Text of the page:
After losing the event's debut two years earlier in the U.S., officials with the Great Britain team refused to allow American players to use clubs with steel shafts, which were approved for play by the USGA but not yet by the R&A (that would come in 1930). The American side ultimately lost the Cup, 7-5.
A heat wave in Columbus, Ohio, lifted temperatures to near triple digits. British officials contended the conditions contributed to their 9-3 loss to the Americans, led by Gene Sarazen who went 2-0 in his matches. Afterward, the British PGA petitioned to keep from having the competition held again in the mid-summer when played in the U.S.
1933/Southport & Ainsdale G.C.
1933/Southport & Ainsdale G.C.U.S. captain Walter Hagen got under the skin of British captain J.H. Taylor when he failed to turn up to exchange the order of play. When a second meeting was arranged, Hagen again was a no-show. Taylor, who didn't hide his contempt for Hagen, threatened to withdraw his team, which went on to win 6½-5½.
In the first Cup played in 10 years due to World War II, the U.S. thrashed Great Britain, 11-1. The Americans likely took inspiration from British captain Henry Cotton's demand in the last afternoon of practice that the irons of playing captain Ben Hogan and the rest of the American team be examined to see if the grooves were legal. All passed inspection.
Hogan, again the U.S. captain, returned the favor, questioning the legality of British players' clubs. Bernard Darwin, chair of the R&A rules committee, was summoned from a pre-dinner bath and deemed some clubs' grooves non-conforming. Ganton club pro Jock Ballentine subsequently spent the night filing the grooves so they were the proper depth.
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At the opening gala dinner for the two teams, British captain Dai Rees offered a long introductory speech, detailing to a point of excess all his players' accomplishments. Ben Hogan, U.S. captain for the third and last time, responded to the diatribe by naming his players in alphabetical order then offering one simple line to close: "The United States Ryder Cup team, the finest golfers in the world."
1969/Royal Birkdale G.C.
The two sides tied in a match known for Jack Nicklaus' concession of Tony Jacklin's putt in their deciding singles match. But enmity brewed throughout the competition. One notable incident involved British player Maurice Bembridge, who asked American Ken Still to move out of his eyeline while hitting a tee shot. Upset, Still stopped play and gratuitously moved other caddies and official from the same side of the tee box in an act of derision. It was perhaps in response to the fact GB&I captain Eric Brown (above, right) instructed his players before the event to not help the U.S. side look for their balls when hit into the rough.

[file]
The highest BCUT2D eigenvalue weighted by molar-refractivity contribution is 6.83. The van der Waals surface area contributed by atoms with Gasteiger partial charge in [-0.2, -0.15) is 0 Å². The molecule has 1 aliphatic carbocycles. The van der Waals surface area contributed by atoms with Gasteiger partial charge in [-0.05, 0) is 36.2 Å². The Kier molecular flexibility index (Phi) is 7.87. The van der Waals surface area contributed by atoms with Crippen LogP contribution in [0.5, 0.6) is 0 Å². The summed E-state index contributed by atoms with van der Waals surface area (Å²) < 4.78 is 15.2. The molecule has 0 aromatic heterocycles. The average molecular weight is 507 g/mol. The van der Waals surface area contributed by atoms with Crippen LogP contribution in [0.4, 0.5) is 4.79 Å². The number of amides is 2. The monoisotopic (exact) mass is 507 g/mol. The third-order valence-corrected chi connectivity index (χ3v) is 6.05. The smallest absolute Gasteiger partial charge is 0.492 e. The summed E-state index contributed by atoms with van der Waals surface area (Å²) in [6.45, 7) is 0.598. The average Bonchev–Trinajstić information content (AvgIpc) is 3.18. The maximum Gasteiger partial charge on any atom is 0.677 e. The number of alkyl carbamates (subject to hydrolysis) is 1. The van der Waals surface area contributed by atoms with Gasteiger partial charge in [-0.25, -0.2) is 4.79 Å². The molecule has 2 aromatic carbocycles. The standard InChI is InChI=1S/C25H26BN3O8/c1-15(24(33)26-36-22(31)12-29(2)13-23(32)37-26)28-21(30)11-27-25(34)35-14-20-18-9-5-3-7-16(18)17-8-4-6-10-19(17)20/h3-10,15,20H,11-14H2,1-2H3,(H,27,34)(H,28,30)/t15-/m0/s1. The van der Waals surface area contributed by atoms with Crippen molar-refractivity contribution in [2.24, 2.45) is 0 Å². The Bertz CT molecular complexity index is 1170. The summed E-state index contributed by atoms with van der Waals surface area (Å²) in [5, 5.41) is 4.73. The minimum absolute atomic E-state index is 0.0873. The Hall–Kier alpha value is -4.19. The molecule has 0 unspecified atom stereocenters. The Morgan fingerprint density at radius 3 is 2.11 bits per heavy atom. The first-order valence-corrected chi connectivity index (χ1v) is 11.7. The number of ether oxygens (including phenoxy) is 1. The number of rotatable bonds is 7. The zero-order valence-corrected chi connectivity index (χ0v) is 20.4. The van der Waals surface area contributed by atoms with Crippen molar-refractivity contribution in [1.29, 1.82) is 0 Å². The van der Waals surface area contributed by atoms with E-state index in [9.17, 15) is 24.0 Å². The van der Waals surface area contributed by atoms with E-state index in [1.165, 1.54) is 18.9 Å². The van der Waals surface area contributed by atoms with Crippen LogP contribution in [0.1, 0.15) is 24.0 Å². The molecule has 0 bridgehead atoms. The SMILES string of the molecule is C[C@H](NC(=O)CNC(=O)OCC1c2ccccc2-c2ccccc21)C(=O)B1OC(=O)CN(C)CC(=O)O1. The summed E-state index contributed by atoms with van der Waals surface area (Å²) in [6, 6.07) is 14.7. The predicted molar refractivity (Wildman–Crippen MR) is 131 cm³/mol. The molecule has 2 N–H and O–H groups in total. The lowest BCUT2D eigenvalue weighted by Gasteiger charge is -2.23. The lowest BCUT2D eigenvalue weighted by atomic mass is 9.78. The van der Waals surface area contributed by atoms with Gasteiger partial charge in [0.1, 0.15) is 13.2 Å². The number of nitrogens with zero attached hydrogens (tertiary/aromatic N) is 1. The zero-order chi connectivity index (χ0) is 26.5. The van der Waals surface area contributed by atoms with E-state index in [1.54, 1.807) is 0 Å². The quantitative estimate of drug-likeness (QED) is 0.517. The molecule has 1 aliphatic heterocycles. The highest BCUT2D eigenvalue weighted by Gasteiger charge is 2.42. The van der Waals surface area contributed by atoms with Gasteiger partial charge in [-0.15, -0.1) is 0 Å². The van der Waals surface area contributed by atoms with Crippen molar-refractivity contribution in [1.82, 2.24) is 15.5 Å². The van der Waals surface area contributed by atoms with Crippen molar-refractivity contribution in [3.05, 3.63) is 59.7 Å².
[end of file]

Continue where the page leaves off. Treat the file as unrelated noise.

1969/Royal Birkdale G.C.
Nicklaus, a Ryder Cup rookie, gave Jacklin his four-foot par putt on the 18th to halve their afternoon singles match and end the entire competition in a draw. What many feel is the most magnanimous gesture in Ryder Cup history, however, wasn't universally praised. U.S. captain Sam Snead publicly chastised Nicklaus.
1971/Old Warson C.C.
British players used club members for caddies, which proved costly when Bernard Gallacher's loop mistakenly asked Arnold Palmer what he used to hit a tee shot on the par-3 seventh during their second-day four-ball match. The breach of the advice rule resulted in the loss of hole. One down at the time, Gallacher's team lost 5 and 4, and the bad second day overall for the Brits cost them the Cup.
With the U.S. holding a 16-1-1 advantage in the competition since 1933, the decision is made to expand the GB&I team to include all of Europe. Traditionalists bristle, and the U.S. still wins by a lopsided 17-11 margin, but as time passes it proved to be the biggest factor in turning the event into the competitive spectacle that it has become.
Arguably the biggest mano-a-mano feud in Ryder Cup history started here when Seve Ballesteros and Paul Azinger were paired in Sunday singles. Early in the match Ballesteros asked to change a scuffed ball, only to have Azinger dispute it was unfit for play. A referee sided with Azinger. Ballesteros later contested whether Azinger took a proper drop from a water hazard on the 18th hole. Azinger eventually won the match, 1 up, but Europe won overall for the third straight time.